“Recycling has not failed. Rather the corporate structure that has been imposed on recycling with its sloppy processing and unstable markets, has failed. An infusion of capital made available to cities and counties will show that local recycling is far more efficient.”

In fact the seeds of the new recycling/Zero Waste era have already been planted in US soil. Cities and towns across the US have thriving recycling networks without need of a China market or Big Waste recycling infrastructure. In addition to the national and regional networks indicated in the graphic, smaller regional and municipal networks are also at play. Urban Ore provides the inventory for scores of other reuse outlets within the entire San Francisco Bay Area, supporting hundreds of jobs and serving thousands of customers. Loop Closed, a non-profit community based operation, is thriving with ever increasing new sites. Managers and workers from the immediate neighborhood manage each site with ties to the community, schools and businesses.


View map as full-sized .jpg here.


Preliminary Case Study Chart

Waste to Wealth Initiative, Institute for Local Self-Reliance, Washington, DC August 2020

Company Location Type Materials Local/Regional Tons/Year Range in Miles Jobs on Site Jobs in Region*
Steamboat Springs, CO Mini MRF Glass, metal, paper, plastic 15,000 500 16 2,000
Tulsa, OK MRF Glass, metal, paper, plastic 30,000 250 32 2,500
Philadelphia, PA C&D Wood, plastic, aggregate, metal 400,000 900 300 1,200
Twin Cities, MN Collection & Processing Glass, metal, paper, plastic 120,000 1,300 60 2,500
Wilson, NC Manufactured Glass Products Bottles/jars, auto & window 100,000 750 50 2,300
* Estimates based on national average for manufacturing plants using secondary materials from the case study facility. End use companies have supply chains that include the five surveyed companies plus other suppliers. Companies were not asked to identify the actual end use market they ship materials to in order to protect proprietary information.


With dedicated funds coming from producers to clean up their litter and waste, the solution to our ‘Waste Knot’ is at hand. Decentralized local recycling, processing and regional end use manufacturing would reflect Thomas Jefferson’s vision of small farmers and small manufacturers as protectors of a stable democratic republic.

Several years ago, before China’s import restriction, a leading recycling pundit peremptorily announced that the future of US recycling is a five-letter word C-H-I-N-A. Brenda Platt of ILSR thought that was wrong. Instead, she presciently said the five-letter word depicting the future for US recycling was L-O-C-A-L.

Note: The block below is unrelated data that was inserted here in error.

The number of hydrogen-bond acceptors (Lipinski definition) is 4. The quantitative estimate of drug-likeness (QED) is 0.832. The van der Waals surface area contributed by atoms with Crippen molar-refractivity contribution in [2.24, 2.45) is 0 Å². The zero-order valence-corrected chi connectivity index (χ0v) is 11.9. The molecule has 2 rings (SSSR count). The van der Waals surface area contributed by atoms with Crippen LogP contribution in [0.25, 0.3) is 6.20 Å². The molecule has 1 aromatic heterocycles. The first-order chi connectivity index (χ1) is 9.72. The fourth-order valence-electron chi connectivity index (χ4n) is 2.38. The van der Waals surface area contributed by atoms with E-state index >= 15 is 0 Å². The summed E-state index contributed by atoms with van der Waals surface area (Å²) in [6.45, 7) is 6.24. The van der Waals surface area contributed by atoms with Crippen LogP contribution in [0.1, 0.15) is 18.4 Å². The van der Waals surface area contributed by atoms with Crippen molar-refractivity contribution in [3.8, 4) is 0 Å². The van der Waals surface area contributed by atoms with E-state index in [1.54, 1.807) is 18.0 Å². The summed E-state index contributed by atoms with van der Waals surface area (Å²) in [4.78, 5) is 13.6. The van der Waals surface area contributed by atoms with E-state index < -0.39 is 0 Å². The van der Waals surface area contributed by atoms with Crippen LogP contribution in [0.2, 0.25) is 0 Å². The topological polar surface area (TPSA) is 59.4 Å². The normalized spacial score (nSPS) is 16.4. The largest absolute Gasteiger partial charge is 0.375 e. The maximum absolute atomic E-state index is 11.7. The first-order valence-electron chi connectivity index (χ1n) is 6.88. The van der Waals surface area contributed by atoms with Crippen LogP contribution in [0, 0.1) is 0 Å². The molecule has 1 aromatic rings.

The Big Waste structure for recycling collapsed under the weight of China’s rapid economic growth. There is new momentum for change at the local level. In the US, Big Waste is pouring hundreds of millions of dollars to build vast machines that will separate out materials. Mixed low value materials will be sent long distances from city centers. Ironically, people, who touch all items that wind up as waste or recycling depending on where discards are placed, are willing to source separate making the investment in supersized MRFs completely unnecessary. Real source separation is the key to recycling and Zero Waste.

The Break Free From Plastic Bill holds out the promise of this vision. It also contains the pitfalls that could condemn US recycling to mediocrity and fail to serve the public good. There is a groundswell for real recycling in the US. EPR for PPP embedded in the Break Free legislation confuses and obfuscates the reality of recycling in the US in order to replace corporate interests with the public good. The bill also has the key to a much better future through Product Stewardship, that is polluter funds for local recycling and Zero Waste. Product Stewardship can build the capacity for local government to maximize the benefits of recycling to complement their authority and responsibility for managing their own resources.

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Neil Seldman

Neil Seldman, Ph.D, directs the Waste to Wealth Initiative. He specializes in helping cities and businesses recover increasing amounts of materials from the waste stream and add value to the local economy through new processing and manufacturing facilities. He is a co-founder of the Institute for Local Self-Reliance.